Epistaxis or nose bleeds in horses, can be alarming, but many recover without problems if they receive the proper care and attention quickly.


Nasal bleeds, also known as epistaxis, occur in horses of all sizes and forms all the time! That doesn’t mean they can’t look dramatic or worry any horse owner. Our horse health expert recently shared with us more about nosebleeds in horses, how dangerous they can be, and what horse owners should know about them. In this article, we will discuss nose bleeds in horses briefly.


The medical name for nasal bleeding is epistaxis. It could be coming from your horse’s upper or lower respiratory system. Epistaxis is a clinical indicator that can be present in a variety of illnesses. Horse epistaxis has no breed-specific cause, yet it is far more common in some populations than others. Nasal bleeding occurs frequently in racehorses and athletes who engage in intense physical activity.

One or both nostrils may show signs of bleeding, such as a small trickle or a strong flow. Blood can combine with saliva, pus, or mucus. Nosebleeds can occur during or after physical activity.

Epistaxis in Horses: Nosebleed

If your horse only occasionally experiences nosebleeds, veterinary attention may not be necessary, but some horses may suffer from chronic or frequent nosebleeds that require examination.

Blood in one or both nostrils is the most visible indicator of a nosebleed. Depending on where it came from, it could appear as a few droplets, a little stream, or a larger volume of blood. Brown or black blood denotes older bleeding, while bright red or dark blood indicates a recent cut.

Some horses—particularly racehorses—may get frequent nosebleeds associated with strenuous exercise due to Exercise-Induced Pulmonary hemorrhage (EIPH). In some situations, blood flows from the nose following hard exertion.

Recurrent bleeding episodes may indicate an underlying illness if they are not associated with exercise or if additional symptoms accompany them. Horses may also have epistaxis due to blood diseases, respiratory problems, infections, tumors, or severe injuries.

Signs Of Nose Bleeds In Horses

Additional clinical indicators that may be present in horses with severe or recurring nosebleeds include:

  • Shaking one’s head and sniffling
  • Coughing
  • Poor execution
  • laziness
  • Unease
  • Having trouble breathing

Reasons Why Horses Get Nosebleed

Numerous conditions can be the cause of nose bleeds in horses, including:



Kicks, trailer accidents, etc., can result in face bones or skull base fractures. These are the most frequent reasons why young horses that aren’t competitive athletes get nosebleeds. When a horse turns over backwards and smacks its poll, it frequently results in a nosebleed. Significant bleeding may result from rupturing the longus capitis muscle, which joins the guttural pouch.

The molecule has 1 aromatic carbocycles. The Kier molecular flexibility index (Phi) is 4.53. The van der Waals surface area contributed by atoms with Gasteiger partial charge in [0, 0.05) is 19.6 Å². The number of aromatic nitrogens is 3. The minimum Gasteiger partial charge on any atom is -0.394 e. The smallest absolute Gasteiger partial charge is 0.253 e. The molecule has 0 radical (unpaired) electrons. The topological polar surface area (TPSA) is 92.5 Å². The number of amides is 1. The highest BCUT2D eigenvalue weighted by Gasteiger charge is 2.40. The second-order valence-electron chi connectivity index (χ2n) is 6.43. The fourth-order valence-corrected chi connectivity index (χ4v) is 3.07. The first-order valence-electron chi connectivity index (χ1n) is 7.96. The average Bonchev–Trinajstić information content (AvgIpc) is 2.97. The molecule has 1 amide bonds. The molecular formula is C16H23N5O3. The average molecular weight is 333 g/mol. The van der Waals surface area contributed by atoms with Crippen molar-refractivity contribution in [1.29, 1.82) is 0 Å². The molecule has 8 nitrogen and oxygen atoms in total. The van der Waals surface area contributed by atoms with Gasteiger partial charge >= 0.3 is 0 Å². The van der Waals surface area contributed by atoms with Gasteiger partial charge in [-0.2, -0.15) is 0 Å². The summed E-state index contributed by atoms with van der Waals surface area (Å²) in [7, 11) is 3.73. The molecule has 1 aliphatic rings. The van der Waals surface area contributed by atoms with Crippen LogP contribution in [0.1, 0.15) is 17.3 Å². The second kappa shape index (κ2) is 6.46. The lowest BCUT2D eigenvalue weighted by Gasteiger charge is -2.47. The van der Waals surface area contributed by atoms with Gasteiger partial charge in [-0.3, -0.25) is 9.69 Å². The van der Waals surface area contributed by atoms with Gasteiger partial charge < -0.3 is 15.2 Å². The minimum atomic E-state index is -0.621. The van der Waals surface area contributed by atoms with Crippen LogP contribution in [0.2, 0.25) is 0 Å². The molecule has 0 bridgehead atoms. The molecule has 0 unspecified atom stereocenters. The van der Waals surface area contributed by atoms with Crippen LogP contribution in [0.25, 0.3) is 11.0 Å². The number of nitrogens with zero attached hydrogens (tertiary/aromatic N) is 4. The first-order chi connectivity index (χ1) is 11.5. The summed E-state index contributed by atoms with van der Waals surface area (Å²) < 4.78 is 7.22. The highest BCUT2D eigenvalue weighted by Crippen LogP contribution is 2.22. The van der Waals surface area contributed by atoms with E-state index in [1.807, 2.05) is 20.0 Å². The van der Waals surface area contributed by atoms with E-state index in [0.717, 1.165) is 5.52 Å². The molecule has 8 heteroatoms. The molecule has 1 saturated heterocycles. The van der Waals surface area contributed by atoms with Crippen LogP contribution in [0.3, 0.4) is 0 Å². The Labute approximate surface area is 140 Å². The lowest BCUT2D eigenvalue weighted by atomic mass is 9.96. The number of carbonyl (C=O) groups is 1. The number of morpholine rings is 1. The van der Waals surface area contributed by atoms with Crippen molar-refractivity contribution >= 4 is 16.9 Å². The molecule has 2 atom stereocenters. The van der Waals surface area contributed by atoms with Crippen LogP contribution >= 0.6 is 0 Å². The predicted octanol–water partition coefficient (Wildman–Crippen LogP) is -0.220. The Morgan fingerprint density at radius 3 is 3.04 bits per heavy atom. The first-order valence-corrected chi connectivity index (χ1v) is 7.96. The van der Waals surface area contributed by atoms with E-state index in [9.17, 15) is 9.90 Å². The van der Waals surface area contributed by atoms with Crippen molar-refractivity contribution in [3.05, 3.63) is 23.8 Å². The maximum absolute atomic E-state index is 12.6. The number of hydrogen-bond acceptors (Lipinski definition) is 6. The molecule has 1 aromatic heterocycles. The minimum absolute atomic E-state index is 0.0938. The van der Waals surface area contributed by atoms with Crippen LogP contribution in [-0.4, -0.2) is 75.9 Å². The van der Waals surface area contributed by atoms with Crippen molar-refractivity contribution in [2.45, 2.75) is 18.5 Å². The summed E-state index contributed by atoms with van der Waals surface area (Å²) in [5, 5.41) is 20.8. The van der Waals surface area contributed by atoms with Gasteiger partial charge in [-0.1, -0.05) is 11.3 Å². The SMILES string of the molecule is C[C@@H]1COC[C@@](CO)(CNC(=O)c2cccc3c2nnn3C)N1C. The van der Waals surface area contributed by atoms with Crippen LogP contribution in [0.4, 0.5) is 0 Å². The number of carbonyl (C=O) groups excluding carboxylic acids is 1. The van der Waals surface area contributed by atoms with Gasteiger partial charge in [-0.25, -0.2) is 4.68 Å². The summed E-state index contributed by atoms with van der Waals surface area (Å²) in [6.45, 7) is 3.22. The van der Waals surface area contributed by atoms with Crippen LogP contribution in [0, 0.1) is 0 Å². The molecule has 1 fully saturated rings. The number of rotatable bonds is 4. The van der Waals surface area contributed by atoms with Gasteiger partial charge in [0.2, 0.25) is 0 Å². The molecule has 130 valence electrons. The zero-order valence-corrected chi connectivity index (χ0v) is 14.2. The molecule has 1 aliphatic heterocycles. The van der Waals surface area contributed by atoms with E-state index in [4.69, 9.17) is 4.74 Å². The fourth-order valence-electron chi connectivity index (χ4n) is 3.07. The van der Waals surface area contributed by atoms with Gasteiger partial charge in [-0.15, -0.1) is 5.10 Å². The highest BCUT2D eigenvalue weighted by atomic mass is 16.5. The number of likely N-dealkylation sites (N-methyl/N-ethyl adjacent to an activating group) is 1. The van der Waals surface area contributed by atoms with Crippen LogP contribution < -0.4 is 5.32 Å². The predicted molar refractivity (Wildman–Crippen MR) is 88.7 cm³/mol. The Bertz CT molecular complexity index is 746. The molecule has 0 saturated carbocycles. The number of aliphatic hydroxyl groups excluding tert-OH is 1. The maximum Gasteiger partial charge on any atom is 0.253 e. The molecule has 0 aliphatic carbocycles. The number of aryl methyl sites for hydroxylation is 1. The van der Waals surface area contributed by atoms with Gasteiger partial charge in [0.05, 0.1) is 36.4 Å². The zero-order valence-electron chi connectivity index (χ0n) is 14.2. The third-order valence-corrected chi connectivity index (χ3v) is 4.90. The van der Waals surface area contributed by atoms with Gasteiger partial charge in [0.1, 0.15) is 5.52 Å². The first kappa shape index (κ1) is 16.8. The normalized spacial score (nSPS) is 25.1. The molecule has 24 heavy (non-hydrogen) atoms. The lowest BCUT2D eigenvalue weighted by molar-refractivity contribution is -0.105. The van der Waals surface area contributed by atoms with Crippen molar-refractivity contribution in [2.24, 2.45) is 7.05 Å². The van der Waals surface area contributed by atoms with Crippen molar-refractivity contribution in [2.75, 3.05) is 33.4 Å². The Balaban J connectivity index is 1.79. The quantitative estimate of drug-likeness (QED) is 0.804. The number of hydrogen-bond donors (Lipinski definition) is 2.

Developing Ethmoid Hematoma

It is a slowly expanding harmless tumur. Usually, reddish-tinged mucus occasionally appears from one nostril, sometimes following physical activity. Nasal discharge and bilateral bleeding, however, are also possible. Horses may exhibit exercise intolerance or have an unpleasant stench when their faces are touched.

Pulmonary Hemorrhage Induced by Exercise (EIPH)

Most highly exercised horses, if not all, have some effects by EIPH. Risk factors are many lifetime starts and racing in temperatures below 68 degrees Fahrenheit. Mares and older racing animals are more likely to exhibit post-race epistaxis, indicating severe EIPH, following shorter, more intense races. Horse racing increases blood pressure and puts tremendous strain on the respiratory system. A “stress failure” of the capillaries may occur during this extreme hypertension of the small blood vessels in the lungs, allowing blood to enter the lungs.

Rhinitis and sinusitis

The term “sinusitis” refers to inflammation of the sinuses, which can cause breathing noise, reduced airflow, and sporadic bleeding. Since horses have six pairs of sinuses, there is a great deal of opportunity for infection. These can result from cysts, neoplasia, polyps, bacterial, fungal, viral, or parasitic infections. Unless the reason is viral or significant local involvement, this is often a unilateral illness process, so you might only see discharge or blood from one nostril. Equine herpesvirus types 1 and 4 (EHV) and equine influenza virus (EIV) are the most frequent viruses that can cause sinusitis.

GPM, or guttural pouch mycosis

It is a severe infection of the guttural pouches, typically brought on by Aspergillus fumigatus. Fungal plaques proliferate within the pockets and frequently invade a carotid artery. Bright red (arterial) discharge from one or both nostrils is the most typical clinical symptom. Modest initial bleeding usually happens and goes away without any problems, followed over the next few days or weeks by more severe or fatal bleeding.